Linguistic Discovery
Dartmouth College

Volume 16 Issue 2 (2018)        DOI:10.1349/PS1.1537-0852.A.479

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Aspectuality in Bantu: On the limits of Vendler's categories


Bastian Persohn

University of Cologne


In current-day aspectology, there is a strong tendency towards bi-dimensional approaches in which aspectual meaning is understood as arising through the selection of abstract lexically specified temporal phases through morphosyntactic aspectual operators. This leads to the question how much of a state-of-affairs can be represented in the lexical phase structure. By looking at data from three Bantu languages this paper shows how the widely received categories stipulated by Vendler (1957/1967) fail to capture the behaviour of a class of lexemes commonly called 'inchoative verbs' in the Bantuist tradition. This paper further shows how the essential limits of Vendler's categories are reflected in most mainstream radical selection theories of aspect and argues in favour of a more fine-grained understanding of the lexical dimension. Thereby I aim to draw the attention of the general linguistic audience to the situation in this language family, which previously has been somewhat overlooked in typological studies of aspectuality.


1. The dimensions of aspect


1.1 Introduction


In the study of the semantics of aspect, especially in languages with a rich aspectual morphology, there is a growing agreement towards bi-dimensional approaches (Sasse 2002; also see Croft 2012).[1] In these approaches an essential distinction is made between aspect as a morphosyntactic device (Sasse's aspect1) and the lexical (and verb phrase) dimension (Sasse's aspect2). The latter is often termed 'verb aspect', 'lexical aspect', or 'Aristotelian aspect'. This dimension is best understood as the lexical aspectual potential, namely the abstract phases that make up the state-of-affairs as encoded in the lexical verb (Binnick 1991).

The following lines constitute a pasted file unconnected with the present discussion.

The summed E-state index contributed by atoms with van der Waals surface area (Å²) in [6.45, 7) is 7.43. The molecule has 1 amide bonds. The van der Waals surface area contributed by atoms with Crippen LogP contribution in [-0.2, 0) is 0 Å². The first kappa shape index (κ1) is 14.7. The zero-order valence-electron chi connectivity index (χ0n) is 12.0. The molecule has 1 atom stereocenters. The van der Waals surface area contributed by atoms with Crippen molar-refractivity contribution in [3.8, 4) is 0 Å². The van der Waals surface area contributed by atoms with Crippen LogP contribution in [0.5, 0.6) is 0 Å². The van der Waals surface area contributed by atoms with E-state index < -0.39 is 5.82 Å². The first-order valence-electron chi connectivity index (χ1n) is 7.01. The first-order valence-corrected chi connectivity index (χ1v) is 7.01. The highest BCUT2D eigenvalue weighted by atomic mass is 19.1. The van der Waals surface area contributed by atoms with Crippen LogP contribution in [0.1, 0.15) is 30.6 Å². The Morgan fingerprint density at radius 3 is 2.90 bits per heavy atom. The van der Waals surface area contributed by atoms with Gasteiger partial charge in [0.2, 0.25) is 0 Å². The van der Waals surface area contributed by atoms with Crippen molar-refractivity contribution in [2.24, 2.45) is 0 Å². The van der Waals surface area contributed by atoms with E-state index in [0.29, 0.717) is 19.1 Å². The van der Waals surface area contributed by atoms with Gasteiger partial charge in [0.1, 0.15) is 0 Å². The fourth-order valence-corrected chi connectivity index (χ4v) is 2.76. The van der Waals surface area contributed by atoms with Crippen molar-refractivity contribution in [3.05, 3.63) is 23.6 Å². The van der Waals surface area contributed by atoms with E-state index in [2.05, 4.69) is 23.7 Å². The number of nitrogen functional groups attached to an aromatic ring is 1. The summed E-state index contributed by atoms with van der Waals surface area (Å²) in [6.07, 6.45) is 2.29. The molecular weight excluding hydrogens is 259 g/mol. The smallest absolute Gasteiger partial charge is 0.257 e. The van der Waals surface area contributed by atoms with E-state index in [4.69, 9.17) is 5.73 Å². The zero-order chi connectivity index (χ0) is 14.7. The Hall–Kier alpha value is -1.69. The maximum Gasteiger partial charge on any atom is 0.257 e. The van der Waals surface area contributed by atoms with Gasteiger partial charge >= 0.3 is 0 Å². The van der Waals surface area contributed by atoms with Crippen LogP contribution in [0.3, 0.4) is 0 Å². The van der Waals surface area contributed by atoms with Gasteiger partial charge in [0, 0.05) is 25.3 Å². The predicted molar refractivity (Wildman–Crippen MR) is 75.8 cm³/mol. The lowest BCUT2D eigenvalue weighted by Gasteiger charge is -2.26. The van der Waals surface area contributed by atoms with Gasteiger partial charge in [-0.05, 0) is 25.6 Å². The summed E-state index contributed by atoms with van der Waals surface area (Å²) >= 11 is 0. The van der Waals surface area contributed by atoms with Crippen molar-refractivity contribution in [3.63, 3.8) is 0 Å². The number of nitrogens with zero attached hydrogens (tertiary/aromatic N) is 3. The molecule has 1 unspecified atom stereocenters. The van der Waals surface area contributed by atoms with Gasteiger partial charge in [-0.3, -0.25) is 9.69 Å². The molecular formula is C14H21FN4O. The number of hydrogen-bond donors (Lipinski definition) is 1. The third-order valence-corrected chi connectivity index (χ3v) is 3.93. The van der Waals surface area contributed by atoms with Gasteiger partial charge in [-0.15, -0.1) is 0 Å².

A dominant paradigm within bi-dimensional approaches is the so-called “radical selection theories” (Sasse 2002, based on Bickel 1997); see Croft (2012: 48–52) for an overview. In these theories, the lexical dimension and aspect as a morphosyntactic device are understood as standing in a strict correspondence relationship: grammatical aspect serves as phase-selector that selects matching temporal phases from the lexical dimension. As Sasse (2002: 223ff) points out, other types of bi-dimensional approaches, e.g. the one put forward by Smith (1991), are conceptually closely related to radical selection theories or might even constitute only a notional variant of them. It is thus a central question for our understanding of aspectuality in human language, how many and which phases of a state-of-affairs may be encoded in the lexical dimension and may then be selected by aspectual operators. This need for identifying the language-specific lexical configurations has also been pointed out by Tatevosov (2002) and Bar-el (2015), amongst others.


The most widely received classification of verbal expressions, which has been taken up as an approach to the lexical dimension of aspects by many scholars, are the four categories stipulated by Vendler (1957/1967). This classification will therefore be taken as a jumping off point. In §§1.2–1.3, Vendler's categories and their prominence in aspectology will be discussed, followed by an introduction into the notion of 'inchoative verbs' in Bantu languages (§1.4). In a case study comparing data from three eastern Bantu languages, these two strands will then be brought together and it will be shown that Vendler's categories, in their original formulation, fail to describe the phase structures of many verbs in these languages (§2). Lastly, the findings of the case study will be viewed against more recent proposals of verb classifications within radical selection theories (§3). The overall goal of this paper is to point the general linguistic audience towards Bantu languages, which have so far received little attention in typological discussions of aspectuality.